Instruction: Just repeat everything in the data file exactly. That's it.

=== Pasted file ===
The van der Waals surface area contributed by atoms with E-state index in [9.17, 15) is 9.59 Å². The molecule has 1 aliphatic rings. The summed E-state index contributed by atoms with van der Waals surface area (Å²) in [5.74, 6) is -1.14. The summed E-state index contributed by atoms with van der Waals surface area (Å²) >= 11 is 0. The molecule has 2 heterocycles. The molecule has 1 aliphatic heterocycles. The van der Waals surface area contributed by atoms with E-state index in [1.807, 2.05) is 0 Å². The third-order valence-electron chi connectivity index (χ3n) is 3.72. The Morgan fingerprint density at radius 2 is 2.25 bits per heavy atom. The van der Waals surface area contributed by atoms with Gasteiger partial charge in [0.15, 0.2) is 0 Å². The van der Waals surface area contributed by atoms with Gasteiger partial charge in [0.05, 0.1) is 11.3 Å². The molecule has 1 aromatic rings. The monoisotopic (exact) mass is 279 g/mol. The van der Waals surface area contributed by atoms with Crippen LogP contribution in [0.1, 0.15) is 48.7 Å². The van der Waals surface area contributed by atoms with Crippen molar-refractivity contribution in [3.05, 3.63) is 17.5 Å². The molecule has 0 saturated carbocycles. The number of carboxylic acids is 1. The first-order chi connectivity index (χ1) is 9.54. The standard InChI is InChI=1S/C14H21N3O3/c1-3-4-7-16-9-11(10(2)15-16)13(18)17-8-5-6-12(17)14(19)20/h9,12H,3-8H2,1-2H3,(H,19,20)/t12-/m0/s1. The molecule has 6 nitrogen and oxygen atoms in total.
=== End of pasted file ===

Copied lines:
The van der Waals surface area contributed by atoms with E-state index in [9.17, 15) is 9.59 Å². The molecule has 1 aliphatic rings. The summed E-state index contributed by atoms with van der Waals surface area (Å²) in [5.74, 6) is -1.14. The summed E-state index contributed by atoms with van der Waals surface area (Å²) >= 11 is 0. The molecule has 2 heterocycles. The molecule has 1 aliphatic heterocycles. The van der Waals surface area contributed by atoms with E-state index in [1.807, 2.05) is 0 Å². The third-order valence-electron chi connectivity index (χ3n) is 3.72. The Morgan fingerprint density at radius 2 is 2.25 bits per heavy atom. The van der Waals surface area contributed by atoms with Gasteiger partial charge in [0.15, 0.2) is 0 Å². The van der Waals surface area contributed by atoms with Gasteiger partial charge in [0.05, 0.1) is 11.3 Å². The molecule has 1 aromatic rings. The monoisotopic (exact) mass is 279 g/mol. The van der Waals surface area contributed by atoms with Crippen LogP contribution in [0.1, 0.15) is 48.7 Å². The van der Waals surface area contributed by atoms with Crippen molar-refractivity contribution in [3.05, 3.63) is 17.5 Å². The molecule has 0 saturated carbocycles. The number of carboxylic acids is 1. The first-order chi connectivity index (χ1) is 9.54. The standard InChI is InChI=1S/C14H21N3O3/c1-3-4-7-16-9-11(10(2)15-16)13(18)17-8-5-6-12(17)14(19)20/h9,12H,3-8H2,1-2H3,(H,19,20)/t12-/m0/s1. The molecule has 6 nitrogen and oxygen atoms in total.